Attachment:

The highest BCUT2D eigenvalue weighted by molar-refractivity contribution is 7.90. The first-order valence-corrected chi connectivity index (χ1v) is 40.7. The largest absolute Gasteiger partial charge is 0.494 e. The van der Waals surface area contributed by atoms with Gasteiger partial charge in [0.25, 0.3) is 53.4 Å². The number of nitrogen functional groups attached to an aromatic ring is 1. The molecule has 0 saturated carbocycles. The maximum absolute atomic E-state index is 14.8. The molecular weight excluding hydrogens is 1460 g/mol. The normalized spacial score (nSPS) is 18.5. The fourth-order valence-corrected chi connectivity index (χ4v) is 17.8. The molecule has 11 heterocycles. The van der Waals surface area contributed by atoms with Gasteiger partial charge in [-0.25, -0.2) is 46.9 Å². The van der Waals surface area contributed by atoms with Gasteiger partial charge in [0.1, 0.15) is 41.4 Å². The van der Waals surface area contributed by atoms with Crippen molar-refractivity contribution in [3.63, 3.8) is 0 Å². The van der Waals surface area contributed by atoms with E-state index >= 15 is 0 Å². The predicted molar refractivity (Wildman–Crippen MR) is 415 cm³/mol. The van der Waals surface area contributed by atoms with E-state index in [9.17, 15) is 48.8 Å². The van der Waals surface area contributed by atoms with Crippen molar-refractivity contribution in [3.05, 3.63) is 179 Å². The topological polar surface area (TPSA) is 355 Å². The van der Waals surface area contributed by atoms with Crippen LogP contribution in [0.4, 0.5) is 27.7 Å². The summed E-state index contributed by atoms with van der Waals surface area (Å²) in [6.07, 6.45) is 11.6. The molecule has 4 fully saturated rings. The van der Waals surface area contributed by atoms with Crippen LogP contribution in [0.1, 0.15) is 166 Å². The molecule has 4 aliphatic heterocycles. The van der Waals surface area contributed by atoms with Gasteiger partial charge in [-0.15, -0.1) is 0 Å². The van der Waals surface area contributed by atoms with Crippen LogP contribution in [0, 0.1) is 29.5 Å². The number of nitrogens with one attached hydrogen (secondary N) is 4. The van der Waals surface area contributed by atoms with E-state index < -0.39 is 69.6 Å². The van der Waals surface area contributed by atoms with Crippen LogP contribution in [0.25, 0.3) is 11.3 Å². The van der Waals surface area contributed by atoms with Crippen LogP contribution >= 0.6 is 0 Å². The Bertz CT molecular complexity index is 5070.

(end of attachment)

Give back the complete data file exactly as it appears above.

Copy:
The highest BCUT2D eigenvalue weighted by molar-refractivity contribution is 7.90. The first-order valence-corrected chi connectivity index (χ1v) is 40.7. The largest absolute Gasteiger partial charge is 0.494 e. The van der Waals surface area contributed by atoms with Gasteiger partial charge in [0.25, 0.3) is 53.4 Å². The number of nitrogen functional groups attached to an aromatic ring is 1. The molecule has 0 saturated carbocycles. The maximum absolute atomic E-state index is 14.8. The molecular weight excluding hydrogens is 1460 g/mol. The normalized spacial score (nSPS) is 18.5. The fourth-order valence-corrected chi connectivity index (χ4v) is 17.8. The molecule has 11 heterocycles. The van der Waals surface area contributed by atoms with Gasteiger partial charge in [-0.25, -0.2) is 46.9 Å². The van der Waals surface area contributed by atoms with Gasteiger partial charge in [0.1, 0.15) is 41.4 Å². The van der Waals surface area contributed by atoms with Crippen molar-refractivity contribution in [3.63, 3.8) is 0 Å². The van der Waals surface area contributed by atoms with E-state index >= 15 is 0 Å². The predicted molar refractivity (Wildman–Crippen MR) is 415 cm³/mol. The van der Waals surface area contributed by atoms with E-state index in [9.17, 15) is 48.8 Å². The van der Waals surface area contributed by atoms with Crippen molar-refractivity contribution in [3.05, 3.63) is 179 Å². The topological polar surface area (TPSA) is 355 Å². The van der Waals surface area contributed by atoms with Crippen LogP contribution in [0.4, 0.5) is 27.7 Å². The summed E-state index contributed by atoms with van der Waals surface area (Å²) in [6.07, 6.45) is 11.6. The molecule has 4 fully saturated rings. The van der Waals surface area contributed by atoms with Crippen LogP contribution in [0.1, 0.15) is 166 Å². The molecule has 4 aliphatic heterocycles. The van der Waals surface area contributed by atoms with Gasteiger partial charge in [-0.15, -0.1) is 0 Å². The van der Waals surface area contributed by atoms with Crippen LogP contribution in [0, 0.1) is 29.5 Å². The number of nitrogens with one attached hydrogen (secondary N) is 4. The van der Waals surface area contributed by atoms with E-state index < -0.39 is 69.6 Å². The van der Waals surface area contributed by atoms with Crippen LogP contribution in [0.25, 0.3) is 11.3 Å². The van der Waals surface area contributed by atoms with Crippen LogP contribution >= 0.6 is 0 Å². The Bertz CT molecular complexity index is 5070.